Back in 2001, I was living in this run down motel – you can see the door to my room under the carport. It wasn’t the best place to live but was better than the basement of a so called buddy who turned out to be a drug dealer.
Directly behind this motel you can see a tree line over a small creek inhabited by numerous relatives such as possums, snakes, spiders, voles and best of all raccoons. At night, I could hear them prowling around under the carport so I started leaving little bits of food out for them. At first only one or two would come by but word spread and soon enough I have nine every evening. My favorite was Karate Koon.
Meet Karate Koon. Not sure whether he was trying to high-five me or give me a good chop but he was upset. He settled down and I put out a bowl of dog food for him. Also had to put out a bowl of water because raccoons like to moisten their food before eating it. Some say they’re washing it and that could be true also but since no one has gotten a direct answer from a raccoon when asking this question, we’ll go with – who knows why they do it?
One night, as I was watching some of the raccoons feed I noticed one staying up along the hedgerow seemingly afraid to come eat. I watched her for a while then realized both he front arms were broken. She couldn’t pick up food to eat.
I called a friend of mine who is an expert on raccoons who brought me a live trap cage and told me how to trap my injured friend. The first night I put it out all the other raccoons avoided it except for Miss Star (yep, I named her) who went directly into the cage as though she knew I was trying to help.
I brought Miss Star into my room, fed her and made sure she had fresh water for the night. In the morning my friend came by to pick her up and take her to the veterinarian who confirmed my suspicions about her arms being fractured. The veterinarian surgically repaired Miss Star’s arms and my friend paid for any extra expenses and kept her until her wounds healed.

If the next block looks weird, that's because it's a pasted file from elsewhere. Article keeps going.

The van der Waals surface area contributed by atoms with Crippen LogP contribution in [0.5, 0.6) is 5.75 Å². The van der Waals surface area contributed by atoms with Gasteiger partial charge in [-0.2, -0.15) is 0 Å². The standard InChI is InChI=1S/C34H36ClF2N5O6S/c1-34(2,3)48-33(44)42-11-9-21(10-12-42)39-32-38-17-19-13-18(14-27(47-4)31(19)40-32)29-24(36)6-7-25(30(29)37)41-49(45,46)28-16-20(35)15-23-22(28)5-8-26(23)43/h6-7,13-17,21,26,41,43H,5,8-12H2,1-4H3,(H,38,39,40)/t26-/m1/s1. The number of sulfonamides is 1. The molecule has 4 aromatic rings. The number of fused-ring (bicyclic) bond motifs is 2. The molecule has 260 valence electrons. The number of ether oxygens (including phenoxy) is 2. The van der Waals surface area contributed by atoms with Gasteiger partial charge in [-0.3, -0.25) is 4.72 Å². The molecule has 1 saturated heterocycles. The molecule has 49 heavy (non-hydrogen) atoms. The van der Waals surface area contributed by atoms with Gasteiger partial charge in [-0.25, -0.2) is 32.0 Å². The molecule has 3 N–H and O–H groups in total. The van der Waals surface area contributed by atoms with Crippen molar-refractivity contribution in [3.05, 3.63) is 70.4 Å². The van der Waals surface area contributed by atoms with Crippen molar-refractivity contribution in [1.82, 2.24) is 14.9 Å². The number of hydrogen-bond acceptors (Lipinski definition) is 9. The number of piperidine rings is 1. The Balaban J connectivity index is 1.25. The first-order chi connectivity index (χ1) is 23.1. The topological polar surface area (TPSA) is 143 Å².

When Miss Star was returned to me, she was feisty but actually appeared grateful. The minute I opened the cage she was gone into the woods. I didn’t see her again for quite a while then one evening just as the sun was setting and the other raccoons were feeding, I noticed movement in the bushes across from my door.
Miss Star gradually appeared from under the bushes and look me squarely in the eye and if to say, “I’m back old man.” As she headed for the feeding and water bowls I had set out she was following by five very cautious little ones. Miss Star had babies!!!!!
There were no words to exchange between us but I know what she was thinking.
“Old man, thank you. I want my babies to meet you and know they are safe here.”
We are truly all related.
Don’t turn you back on animals. Look at them, listen to them, learn from them but most of all love them.